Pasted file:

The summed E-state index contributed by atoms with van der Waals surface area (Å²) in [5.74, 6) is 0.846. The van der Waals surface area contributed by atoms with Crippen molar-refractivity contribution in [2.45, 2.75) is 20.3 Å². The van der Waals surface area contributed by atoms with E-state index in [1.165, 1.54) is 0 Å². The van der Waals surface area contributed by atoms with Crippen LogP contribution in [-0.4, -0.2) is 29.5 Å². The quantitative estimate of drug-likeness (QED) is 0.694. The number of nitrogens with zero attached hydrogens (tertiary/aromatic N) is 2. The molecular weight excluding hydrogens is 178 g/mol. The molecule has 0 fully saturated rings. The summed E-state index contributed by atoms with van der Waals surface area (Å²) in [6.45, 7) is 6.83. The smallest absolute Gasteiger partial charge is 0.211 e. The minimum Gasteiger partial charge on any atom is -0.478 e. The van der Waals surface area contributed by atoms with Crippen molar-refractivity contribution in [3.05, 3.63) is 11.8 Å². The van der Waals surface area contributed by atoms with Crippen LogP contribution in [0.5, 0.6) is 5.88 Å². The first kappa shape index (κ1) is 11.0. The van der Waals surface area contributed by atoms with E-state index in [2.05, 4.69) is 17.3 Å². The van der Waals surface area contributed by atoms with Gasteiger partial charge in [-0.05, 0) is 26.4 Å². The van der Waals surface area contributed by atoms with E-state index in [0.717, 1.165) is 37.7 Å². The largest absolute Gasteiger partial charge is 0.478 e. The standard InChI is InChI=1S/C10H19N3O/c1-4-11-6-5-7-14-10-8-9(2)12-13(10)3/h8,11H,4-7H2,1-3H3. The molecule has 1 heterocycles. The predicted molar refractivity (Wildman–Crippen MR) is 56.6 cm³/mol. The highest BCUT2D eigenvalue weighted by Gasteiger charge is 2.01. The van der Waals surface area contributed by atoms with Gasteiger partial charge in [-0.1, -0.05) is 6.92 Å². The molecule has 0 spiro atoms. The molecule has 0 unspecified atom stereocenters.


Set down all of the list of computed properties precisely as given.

The summed E-state index contributed by atoms with van der Waals surface area (Å²) in [5.74, 6) is 0.846. The van der Waals surface area contributed by atoms with Crippen molar-refractivity contribution in [2.45, 2.75) is 20.3 Å². The van der Waals surface area contributed by atoms with E-state index in [1.165, 1.54) is 0 Å². The van der Waals surface area contributed by atoms with Crippen LogP contribution in [-0.4, -0.2) is 29.5 Å². The quantitative estimate of drug-likeness (QED) is 0.694. The number of nitrogens with zero attached hydrogens (tertiary/aromatic N) is 2. The molecular weight excluding hydrogens is 178 g/mol. The molecule has 0 fully saturated rings. The summed E-state index contributed by atoms with van der Waals surface area (Å²) in [6.45, 7) is 6.83. The smallest absolute Gasteiger partial charge is 0.211 e. The minimum Gasteiger partial charge on any atom is -0.478 e. The van der Waals surface area contributed by atoms with Crippen molar-refractivity contribution in [3.05, 3.63) is 11.8 Å². The van der Waals surface area contributed by atoms with Crippen LogP contribution in [0.5, 0.6) is 5.88 Å². The first kappa shape index (κ1) is 11.0. The van der Waals surface area contributed by atoms with E-state index in [2.05, 4.69) is 17.3 Å². The van der Waals surface area contributed by atoms with Gasteiger partial charge in [-0.05, 0) is 26.4 Å². The van der Waals surface area contributed by atoms with E-state index in [0.717, 1.165) is 37.7 Å². The largest absolute Gasteiger partial charge is 0.478 e. The standard InChI is InChI=1S/C10H19N3O/c1-4-11-6-5-7-14-10-8-9(2)12-13(10)3/h8,11H,4-7H2,1-3H3. The molecule has 1 heterocycles. The predicted molar refractivity (Wildman–Crippen MR) is 56.6 cm³/mol. The highest BCUT2D eigenvalue weighted by Gasteiger charge is 2.01. The van der Waals surface area contributed by atoms with Gasteiger partial charge in [-0.1, -0.05) is 6.92 Å². The molecule has 0 spiro atoms. The molecule has 0 unspecified atom stereocenters.